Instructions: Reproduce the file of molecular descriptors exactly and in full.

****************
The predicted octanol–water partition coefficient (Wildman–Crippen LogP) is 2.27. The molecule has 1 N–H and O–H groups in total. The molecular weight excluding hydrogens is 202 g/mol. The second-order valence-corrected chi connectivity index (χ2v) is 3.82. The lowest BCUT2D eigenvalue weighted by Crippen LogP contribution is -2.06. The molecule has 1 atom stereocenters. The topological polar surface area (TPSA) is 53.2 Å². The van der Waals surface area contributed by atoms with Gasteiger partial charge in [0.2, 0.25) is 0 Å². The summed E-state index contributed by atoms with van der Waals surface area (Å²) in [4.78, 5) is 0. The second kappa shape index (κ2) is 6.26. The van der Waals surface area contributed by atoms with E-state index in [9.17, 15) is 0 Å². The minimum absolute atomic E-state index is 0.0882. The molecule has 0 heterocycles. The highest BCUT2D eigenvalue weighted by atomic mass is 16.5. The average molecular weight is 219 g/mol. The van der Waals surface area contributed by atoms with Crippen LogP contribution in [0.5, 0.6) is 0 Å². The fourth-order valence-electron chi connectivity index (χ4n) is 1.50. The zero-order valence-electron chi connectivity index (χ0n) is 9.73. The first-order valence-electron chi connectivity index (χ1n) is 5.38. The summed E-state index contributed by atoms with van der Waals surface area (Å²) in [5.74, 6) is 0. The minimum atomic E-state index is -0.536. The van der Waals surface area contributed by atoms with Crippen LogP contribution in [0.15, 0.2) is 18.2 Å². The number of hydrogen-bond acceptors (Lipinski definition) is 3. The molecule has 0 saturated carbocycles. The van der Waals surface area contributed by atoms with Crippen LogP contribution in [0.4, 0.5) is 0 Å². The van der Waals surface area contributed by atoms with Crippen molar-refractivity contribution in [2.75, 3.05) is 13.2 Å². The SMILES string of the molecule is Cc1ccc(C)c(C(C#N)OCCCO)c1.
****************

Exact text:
The predicted octanol–water partition coefficient (Wildman–Crippen LogP) is 2.27. The molecule has 1 N–H and O–H groups in total. The molecular weight excluding hydrogens is 202 g/mol. The second-order valence-corrected chi connectivity index (χ2v) is 3.82. The lowest BCUT2D eigenvalue weighted by Crippen LogP contribution is -2.06. The molecule has 1 atom stereocenters. The topological polar surface area (TPSA) is 53.2 Å². The van der Waals surface area contributed by atoms with Gasteiger partial charge in [0.2, 0.25) is 0 Å². The summed E-state index contributed by atoms with van der Waals surface area (Å²) in [4.78, 5) is 0. The second kappa shape index (κ2) is 6.26. The van der Waals surface area contributed by atoms with E-state index in [9.17, 15) is 0 Å². The minimum absolute atomic E-state index is 0.0882. The molecule has 0 heterocycles. The highest BCUT2D eigenvalue weighted by atomic mass is 16.5. The average molecular weight is 219 g/mol. The van der Waals surface area contributed by atoms with Crippen LogP contribution in [0.5, 0.6) is 0 Å². The fourth-order valence-electron chi connectivity index (χ4n) is 1.50. The zero-order valence-electron chi connectivity index (χ0n) is 9.73. The first-order valence-electron chi connectivity index (χ1n) is 5.38. The summed E-state index contributed by atoms with van der Waals surface area (Å²) in [5.74, 6) is 0. The minimum atomic E-state index is -0.536. The van der Waals surface area contributed by atoms with Crippen LogP contribution in [0.15, 0.2) is 18.2 Å². The number of hydrogen-bond acceptors (Lipinski definition) is 3. The molecule has 0 saturated carbocycles. The van der Waals surface area contributed by atoms with Crippen LogP contribution in [0.4, 0.5) is 0 Å². The van der Waals surface area contributed by atoms with Crippen molar-refractivity contribution in [2.75, 3.05) is 13.2 Å². The SMILES string of the molecule is Cc1ccc(C)c(C(C#N)OCCCO)c1.